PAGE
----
32. Regular expressions 101 » Assertions Lookahead/-behind assertions ‣ Positive lookahead:

    (?=expression) ‣ Negative lookahead: (?!expression) ‣ Positive lookbehind: (?<=expression) ‣ Negative lookbehind: (?<!expression)
  33. “lookbehind assertion is not fixed length...” In PHP, lookbehind can

    not contain repetition, while lookahead can. ‣ (?=.*) ‣ (?=abc) Regular expressions 101 » Assertions ‣ (?<=.*) ‣ (?<=abc) Lookahead/-behind assertions
  34. Regular expressions 101 » Conditional subpatterns Conditional subpatterns if-then(-else) in

    regular expressions ! ! YES RLY!
  35. Regular expressions 101 » Conditional subpatterns Conditional subpatterns Scenario: match

    all (x|ht)ml tags ! Caution! ‣ <element></element> ‣ <element />
  36. Solution: if then else /<(?P<tag>[a-z]+).*?(?P<self>\/)?>(?(self)|.*?<\/(?P=tag)>)/i Named patterns If self-closing, then

    do nothing,
 else, find matching end tag Regular expressions 101 » Conditional subpatterns Conditional subpatterns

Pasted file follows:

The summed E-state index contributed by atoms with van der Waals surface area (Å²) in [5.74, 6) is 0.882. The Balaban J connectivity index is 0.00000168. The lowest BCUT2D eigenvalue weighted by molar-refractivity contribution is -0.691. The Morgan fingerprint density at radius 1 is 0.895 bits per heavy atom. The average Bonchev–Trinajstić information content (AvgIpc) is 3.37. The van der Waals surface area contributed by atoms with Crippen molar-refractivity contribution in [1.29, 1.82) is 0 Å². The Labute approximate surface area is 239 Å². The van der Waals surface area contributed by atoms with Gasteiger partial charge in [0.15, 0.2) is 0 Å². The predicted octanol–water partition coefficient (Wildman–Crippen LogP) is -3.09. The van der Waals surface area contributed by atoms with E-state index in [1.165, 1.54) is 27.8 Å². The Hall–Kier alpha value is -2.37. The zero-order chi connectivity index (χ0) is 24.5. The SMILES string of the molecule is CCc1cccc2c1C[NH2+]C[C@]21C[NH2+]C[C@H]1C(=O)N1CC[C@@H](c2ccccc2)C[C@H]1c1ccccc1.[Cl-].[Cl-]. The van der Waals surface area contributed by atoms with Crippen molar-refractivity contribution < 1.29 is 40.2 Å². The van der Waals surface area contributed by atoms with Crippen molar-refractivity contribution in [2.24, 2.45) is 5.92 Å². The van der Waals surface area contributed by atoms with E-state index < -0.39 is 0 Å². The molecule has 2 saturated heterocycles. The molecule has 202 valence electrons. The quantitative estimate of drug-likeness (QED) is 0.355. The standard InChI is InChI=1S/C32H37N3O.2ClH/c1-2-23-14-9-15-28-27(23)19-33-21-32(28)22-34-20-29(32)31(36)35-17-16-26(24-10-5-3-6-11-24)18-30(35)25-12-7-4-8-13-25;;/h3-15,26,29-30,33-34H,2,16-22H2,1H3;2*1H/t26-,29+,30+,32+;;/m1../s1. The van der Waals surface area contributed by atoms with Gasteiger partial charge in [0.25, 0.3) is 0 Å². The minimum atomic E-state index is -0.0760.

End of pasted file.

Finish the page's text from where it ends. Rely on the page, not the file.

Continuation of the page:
37. Regular expressions 101 » Conditional subpatterns Conditional subpatterns ‣ With

    subpattern (named or by id): ‣ (?(pattern)then) ‣ (?(pattern)then|else) ‣ With lookahead/-behind: ‣ (?(?=assertion)then) ‣ (?(?=assertion)then|else)
  38. Regular expressions 101 » Comments Comments / # match currency

    symbols for USD, EUR, GBP & YEN [$€£¥] # must be followed by a number to indicate a price (?=[0-9]) # pattern modifiers: # u for UTF-8 interpretation (currency symbols), # x to ignore whitespace (for comments) /ux
  39. Regular expressions 101 » Comments Comments ‣ # Perl-style ‣

    /x modifier ‣ Ignores unescaped whitespace
  40. Presentation title

  41. Questions? Regular expressions 101

  42. mullie.eu ‣ www.mullie.eu/regular-expressions-basics/ ‣ www.mullie.eu/regular-expressions-advanced/ Regular expressions 101 Resources